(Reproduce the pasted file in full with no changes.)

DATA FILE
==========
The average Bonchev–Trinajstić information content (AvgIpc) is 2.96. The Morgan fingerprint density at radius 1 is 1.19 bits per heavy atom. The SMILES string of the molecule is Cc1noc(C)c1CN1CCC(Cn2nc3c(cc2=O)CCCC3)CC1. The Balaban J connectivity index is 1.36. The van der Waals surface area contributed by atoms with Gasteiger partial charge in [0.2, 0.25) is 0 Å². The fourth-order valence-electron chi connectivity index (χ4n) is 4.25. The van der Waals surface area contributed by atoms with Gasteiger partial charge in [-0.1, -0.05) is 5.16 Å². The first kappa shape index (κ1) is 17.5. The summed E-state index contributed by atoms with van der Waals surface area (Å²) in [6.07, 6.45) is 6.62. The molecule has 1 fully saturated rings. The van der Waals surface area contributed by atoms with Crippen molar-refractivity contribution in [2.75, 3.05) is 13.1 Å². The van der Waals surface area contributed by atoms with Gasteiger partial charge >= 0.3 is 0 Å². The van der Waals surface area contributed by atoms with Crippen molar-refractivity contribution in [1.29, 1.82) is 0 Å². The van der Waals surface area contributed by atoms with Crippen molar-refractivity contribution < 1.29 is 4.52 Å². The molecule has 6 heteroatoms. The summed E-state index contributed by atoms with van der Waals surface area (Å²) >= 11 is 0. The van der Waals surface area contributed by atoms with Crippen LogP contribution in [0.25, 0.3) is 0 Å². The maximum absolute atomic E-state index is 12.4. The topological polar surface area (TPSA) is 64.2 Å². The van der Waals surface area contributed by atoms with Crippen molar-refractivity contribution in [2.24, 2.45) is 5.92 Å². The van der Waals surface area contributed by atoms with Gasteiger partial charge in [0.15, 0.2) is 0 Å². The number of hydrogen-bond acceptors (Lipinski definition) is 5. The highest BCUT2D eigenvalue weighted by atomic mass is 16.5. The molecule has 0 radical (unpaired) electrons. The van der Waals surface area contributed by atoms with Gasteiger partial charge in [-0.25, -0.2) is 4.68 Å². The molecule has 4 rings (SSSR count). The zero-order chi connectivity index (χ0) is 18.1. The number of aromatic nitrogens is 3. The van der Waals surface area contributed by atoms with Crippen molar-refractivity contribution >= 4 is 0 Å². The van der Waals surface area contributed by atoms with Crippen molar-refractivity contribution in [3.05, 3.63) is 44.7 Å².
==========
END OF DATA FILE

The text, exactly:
The average Bonchev–Trinajstić information content (AvgIpc) is 2.96. The Morgan fingerprint density at radius 1 is 1.19 bits per heavy atom. The SMILES string of the molecule is Cc1noc(C)c1CN1CCC(Cn2nc3c(cc2=O)CCCC3)CC1. The Balaban J connectivity index is 1.36. The van der Waals surface area contributed by atoms with Gasteiger partial charge in [0.2, 0.25) is 0 Å². The fourth-order valence-electron chi connectivity index (χ4n) is 4.25. The van der Waals surface area contributed by atoms with Gasteiger partial charge in [-0.1, -0.05) is 5.16 Å². The first kappa shape index (κ1) is 17.5. The summed E-state index contributed by atoms with van der Waals surface area (Å²) in [6.07, 6.45) is 6.62. The molecule has 1 fully saturated rings. The van der Waals surface area contributed by atoms with Crippen molar-refractivity contribution in [2.75, 3.05) is 13.1 Å². The van der Waals surface area contributed by atoms with Gasteiger partial charge >= 0.3 is 0 Å². The van der Waals surface area contributed by atoms with Crippen molar-refractivity contribution in [1.29, 1.82) is 0 Å². The van der Waals surface area contributed by atoms with Crippen molar-refractivity contribution < 1.29 is 4.52 Å². The molecule has 6 heteroatoms. The summed E-state index contributed by atoms with van der Waals surface area (Å²) >= 11 is 0. The van der Waals surface area contributed by atoms with Crippen LogP contribution in [0.25, 0.3) is 0 Å². The maximum absolute atomic E-state index is 12.4. The topological polar surface area (TPSA) is 64.2 Å². The van der Waals surface area contributed by atoms with Crippen molar-refractivity contribution in [2.24, 2.45) is 5.92 Å². The van der Waals surface area contributed by atoms with Gasteiger partial charge in [0.15, 0.2) is 0 Å². The number of hydrogen-bond acceptors (Lipinski definition) is 5. The highest BCUT2D eigenvalue weighted by atomic mass is 16.5. The molecule has 0 radical (unpaired) electrons. The van der Waals surface area contributed by atoms with Gasteiger partial charge in [-0.25, -0.2) is 4.68 Å². The molecule has 4 rings (SSSR count). The zero-order chi connectivity index (χ0) is 18.1. The number of aromatic nitrogens is 3. The van der Waals surface area contributed by atoms with Crippen molar-refractivity contribution >= 4 is 0 Å². The van der Waals surface area contributed by atoms with Crippen molar-refractivity contribution in [3.05, 3.63) is 44.7 Å².